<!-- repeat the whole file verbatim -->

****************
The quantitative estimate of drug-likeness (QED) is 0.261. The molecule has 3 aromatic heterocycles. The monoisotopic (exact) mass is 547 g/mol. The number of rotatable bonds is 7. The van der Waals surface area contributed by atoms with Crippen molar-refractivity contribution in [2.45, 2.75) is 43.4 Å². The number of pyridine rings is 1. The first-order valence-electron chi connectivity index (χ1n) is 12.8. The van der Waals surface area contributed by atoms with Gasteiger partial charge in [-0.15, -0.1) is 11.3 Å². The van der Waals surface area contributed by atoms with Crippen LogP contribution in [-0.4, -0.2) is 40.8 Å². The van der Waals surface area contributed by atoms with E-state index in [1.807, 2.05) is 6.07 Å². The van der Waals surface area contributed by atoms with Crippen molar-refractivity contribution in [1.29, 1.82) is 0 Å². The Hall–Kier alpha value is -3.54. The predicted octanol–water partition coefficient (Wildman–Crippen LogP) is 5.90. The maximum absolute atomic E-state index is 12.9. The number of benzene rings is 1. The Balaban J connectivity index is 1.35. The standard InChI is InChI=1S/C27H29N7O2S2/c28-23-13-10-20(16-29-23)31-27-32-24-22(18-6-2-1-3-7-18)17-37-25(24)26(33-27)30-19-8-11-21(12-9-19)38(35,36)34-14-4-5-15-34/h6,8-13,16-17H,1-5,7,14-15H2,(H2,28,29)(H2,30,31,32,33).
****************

The quantitative estimate of drug-likeness (QED) is 0.261. The molecule has 3 aromatic heterocycles. The monoisotopic (exact) mass is 547 g/mol. The number of rotatable bonds is 7. The van der Waals surface area contributed by atoms with Crippen molar-refractivity contribution in [2.45, 2.75) is 43.4 Å². The number of pyridine rings is 1. The first-order valence-electron chi connectivity index (χ1n) is 12.8. The van der Waals surface area contributed by atoms with Gasteiger partial charge in [-0.15, -0.1) is 11.3 Å². The van der Waals surface area contributed by atoms with Crippen LogP contribution in [-0.4, -0.2) is 40.8 Å². The van der Waals surface area contributed by atoms with E-state index in [1.807, 2.05) is 6.07 Å². The van der Waals surface area contributed by atoms with Crippen molar-refractivity contribution in [1.29, 1.82) is 0 Å². The Hall–Kier alpha value is -3.54. The predicted octanol–water partition coefficient (Wildman–Crippen LogP) is 5.90. The maximum absolute atomic E-state index is 12.9. The number of benzene rings is 1. The Balaban J connectivity index is 1.35. The standard InChI is InChI=1S/C27H29N7O2S2/c28-23-13-10-20(16-29-23)31-27-32-24-22(18-6-2-1-3-7-18)17-37-25(24)26(33-27)30-19-8-11-21(12-9-19)38(35,36)34-14-4-5-15-34/h6,8-13,16-17H,1-5,7,14-15H2,(H2,28,29)(H2,30,31,32,33).